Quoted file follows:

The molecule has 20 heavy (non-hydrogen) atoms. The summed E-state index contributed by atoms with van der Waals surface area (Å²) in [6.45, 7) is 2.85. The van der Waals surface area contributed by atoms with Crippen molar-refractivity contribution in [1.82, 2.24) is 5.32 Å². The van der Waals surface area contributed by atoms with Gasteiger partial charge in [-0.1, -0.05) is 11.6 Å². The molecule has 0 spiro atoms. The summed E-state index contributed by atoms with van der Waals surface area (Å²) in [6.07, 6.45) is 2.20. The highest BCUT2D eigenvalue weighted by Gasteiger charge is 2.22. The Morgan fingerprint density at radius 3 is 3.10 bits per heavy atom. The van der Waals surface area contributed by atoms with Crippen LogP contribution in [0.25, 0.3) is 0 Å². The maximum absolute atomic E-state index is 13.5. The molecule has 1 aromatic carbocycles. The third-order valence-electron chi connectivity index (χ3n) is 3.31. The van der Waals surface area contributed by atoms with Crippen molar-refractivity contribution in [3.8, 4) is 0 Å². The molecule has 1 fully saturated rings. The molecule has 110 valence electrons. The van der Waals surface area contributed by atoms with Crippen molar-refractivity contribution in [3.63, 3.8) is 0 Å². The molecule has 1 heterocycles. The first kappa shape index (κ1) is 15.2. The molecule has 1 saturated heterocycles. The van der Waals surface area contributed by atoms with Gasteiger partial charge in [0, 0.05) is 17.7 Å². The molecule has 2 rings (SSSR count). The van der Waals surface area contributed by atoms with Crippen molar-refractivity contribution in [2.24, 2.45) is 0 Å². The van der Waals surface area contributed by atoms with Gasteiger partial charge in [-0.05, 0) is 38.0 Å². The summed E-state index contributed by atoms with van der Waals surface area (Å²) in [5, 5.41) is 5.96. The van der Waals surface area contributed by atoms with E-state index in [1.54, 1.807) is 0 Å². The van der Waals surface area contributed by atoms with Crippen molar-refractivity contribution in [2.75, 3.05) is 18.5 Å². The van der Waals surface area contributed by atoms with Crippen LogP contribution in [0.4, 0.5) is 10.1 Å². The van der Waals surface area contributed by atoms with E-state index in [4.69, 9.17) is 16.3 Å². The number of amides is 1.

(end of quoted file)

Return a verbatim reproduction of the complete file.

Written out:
The molecule has 20 heavy (non-hydrogen) atoms. The summed E-state index contributed by atoms with van der Waals surface area (Å²) in [6.45, 7) is 2.85. The van der Waals surface area contributed by atoms with Crippen molar-refractivity contribution in [1.82, 2.24) is 5.32 Å². The van der Waals surface area contributed by atoms with Gasteiger partial charge in [-0.1, -0.05) is 11.6 Å². The molecule has 0 spiro atoms. The summed E-state index contributed by atoms with van der Waals surface area (Å²) in [6.07, 6.45) is 2.20. The highest BCUT2D eigenvalue weighted by Gasteiger charge is 2.22. The Morgan fingerprint density at radius 3 is 3.10 bits per heavy atom. The van der Waals surface area contributed by atoms with Crippen LogP contribution in [0.25, 0.3) is 0 Å². The maximum absolute atomic E-state index is 13.5. The molecule has 1 aromatic carbocycles. The third-order valence-electron chi connectivity index (χ3n) is 3.31. The van der Waals surface area contributed by atoms with Crippen molar-refractivity contribution in [3.8, 4) is 0 Å². The molecule has 1 fully saturated rings. The molecule has 110 valence electrons. The van der Waals surface area contributed by atoms with Crippen molar-refractivity contribution in [3.63, 3.8) is 0 Å². The molecule has 1 heterocycles. The first kappa shape index (κ1) is 15.2. The molecule has 1 saturated heterocycles. The van der Waals surface area contributed by atoms with Gasteiger partial charge in [0, 0.05) is 17.7 Å². The molecule has 2 rings (SSSR count). The van der Waals surface area contributed by atoms with Crippen molar-refractivity contribution in [2.24, 2.45) is 0 Å². The van der Waals surface area contributed by atoms with Gasteiger partial charge in [-0.05, 0) is 38.0 Å². The summed E-state index contributed by atoms with van der Waals surface area (Å²) in [5, 5.41) is 5.96. The van der Waals surface area contributed by atoms with E-state index in [1.54, 1.807) is 0 Å². The van der Waals surface area contributed by atoms with Crippen molar-refractivity contribution in [2.75, 3.05) is 18.5 Å². The van der Waals surface area contributed by atoms with Crippen LogP contribution in [0.4, 0.5) is 10.1 Å². The van der Waals surface area contributed by atoms with E-state index in [4.69, 9.17) is 16.3 Å². The number of amides is 1.